5 Things We Learned from Michelle Visage's 'Vulture' Interview

Michelle Visage
Michael Tran/FilmMagic

Michelle Visage arrives at HBO's Post Emmy Awards reception held at The Plaza at the Pacific Design Center on Sept. 18, 2016 in Los Angeles. 

The 'Drag Race' judge got candid about PC culture, allyship and RuPaul

Michelle Visage has been an ally to the queer community since day one. The former-Seduction member and judge on RuPaul’s Drag Race is an outspoken advocate for the LGBTQ community in word and action.

In a recent interview with Vulture, Visage got candid about her journey to stardom and the state of the world today. She discussed political correctness, her upbringing in the New York ball scene, Drag Race and more.

Here are Billboard Pride’s five key takeaways from her interview:

1. On the age of political correctness

Visage spoke bluntly about where she thinks LGBTQ culture is headed in the modern era. “It’s more politically correct than we’ve ever been, which is killing the community in a sense. Helping in some aspects, killing it in some others.” She elaborated later on, saying that labels that are now deemed offensive were used as terms of affection back in the ‘80s when she was rising in the club scene. “Nobody had a problem with being labeled in the ’80s. We were proud to wear a gay label,” she said. “These new words weren’t slurs, they were affection. It’s kind of mind-boggling.”

2. On trans women performing in drag

Since RuPaul’s interview with The Guardian, there has been a serious online debate about “bio queens” doing drag. Visage threw her hat into the ring and defended transgender drag queens against online hatred. “It’s weird that we’ve come to this place where a lot of trans women, Peppermint included, Carmen Carerra, a bunch of them get a lot of s--t for being a drag performer as trans women,” she said. “It’s time we stop persecuting. Why can’t this person do whatever they want to do?”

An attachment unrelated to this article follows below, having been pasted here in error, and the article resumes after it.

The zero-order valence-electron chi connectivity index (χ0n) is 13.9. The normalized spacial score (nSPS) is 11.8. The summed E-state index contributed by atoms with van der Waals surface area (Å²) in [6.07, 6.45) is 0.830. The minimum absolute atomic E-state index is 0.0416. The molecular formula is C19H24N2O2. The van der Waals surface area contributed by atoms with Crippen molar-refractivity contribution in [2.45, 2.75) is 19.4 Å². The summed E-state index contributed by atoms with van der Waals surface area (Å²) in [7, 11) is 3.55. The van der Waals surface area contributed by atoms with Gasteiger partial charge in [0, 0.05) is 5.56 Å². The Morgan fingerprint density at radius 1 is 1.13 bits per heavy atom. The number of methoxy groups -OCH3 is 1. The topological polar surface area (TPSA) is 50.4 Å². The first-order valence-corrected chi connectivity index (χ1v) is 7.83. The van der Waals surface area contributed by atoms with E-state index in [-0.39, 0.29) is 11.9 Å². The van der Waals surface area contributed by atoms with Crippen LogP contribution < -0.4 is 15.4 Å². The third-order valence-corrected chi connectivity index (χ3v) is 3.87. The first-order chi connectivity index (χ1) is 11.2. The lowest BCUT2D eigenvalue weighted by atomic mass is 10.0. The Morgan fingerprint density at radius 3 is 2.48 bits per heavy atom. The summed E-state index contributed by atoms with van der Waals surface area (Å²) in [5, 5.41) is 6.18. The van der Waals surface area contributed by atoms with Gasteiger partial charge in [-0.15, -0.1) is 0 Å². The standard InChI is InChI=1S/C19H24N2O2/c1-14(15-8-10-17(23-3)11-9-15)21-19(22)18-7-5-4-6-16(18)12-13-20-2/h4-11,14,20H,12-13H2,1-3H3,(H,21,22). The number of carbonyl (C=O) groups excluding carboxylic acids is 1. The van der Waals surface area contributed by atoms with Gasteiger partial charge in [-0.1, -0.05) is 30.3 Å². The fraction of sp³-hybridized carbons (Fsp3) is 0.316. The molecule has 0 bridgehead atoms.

3. On the definition of allyship

Visage has faced criticism before for using the word “we” when referring to the LGBTQ community. But Visage said that her role as an ally to the community is to “speak up for people that don’t have a voice or are afraid to or cannot,” because she has always been supported by the LGBTQ community. “I truly believe my calling is to be here for a community that’s always been there for me,” she said. “Because when nobody else was there for me, when I had no friends that would get my back, the queer community has never once said to me, until recently, ‘You’re not gay. You’re not one of us. You’re not welcome.’”

4. On finding a home in the ‘80s ball scene

When she was growing up, Visage said that she was often bullied in school and had a hard time trying to fit in. “Being an adopted kid, I never felt like I fit in anywhere, let alone in a peer circle,” she said. But when she found New York City’s burgeoning ballroom culture in the 1980s, she said she finally felt like she was home. “I walked into this group of like 20 or 30 people, the weirdest, craziest, queerest misfit group I’ve ever seen, the hair stood up on my arms like I knew I was home. I had found my tribe, which had never existed before.”

5. On Drag Race's impact in the world of drag

Many arguments have been made on whether or not RuPaul's Drag Race is good or bad for the drag community at large. Visage said that while she feels it has been largely beneficial to the drag community, she understands the other side. "Let’s say you’re in Key West and some tourists go in because they see there’s a drag show, and none of the people look like the contestants on RuPaul’s Drag Race," she offered. "They’ll just say it’s shitty, sloppy drag, when that’s not true."

But she added that in a broader sense, the show is allowing a broader form of representation than many other programs. "I think what Drag Race is doing for drag culture is a positive thing. Mainstreaming is happening, but we’ll never be mainstream. We are a queer-centered show. At its core, we’ll always super serve the queer community."

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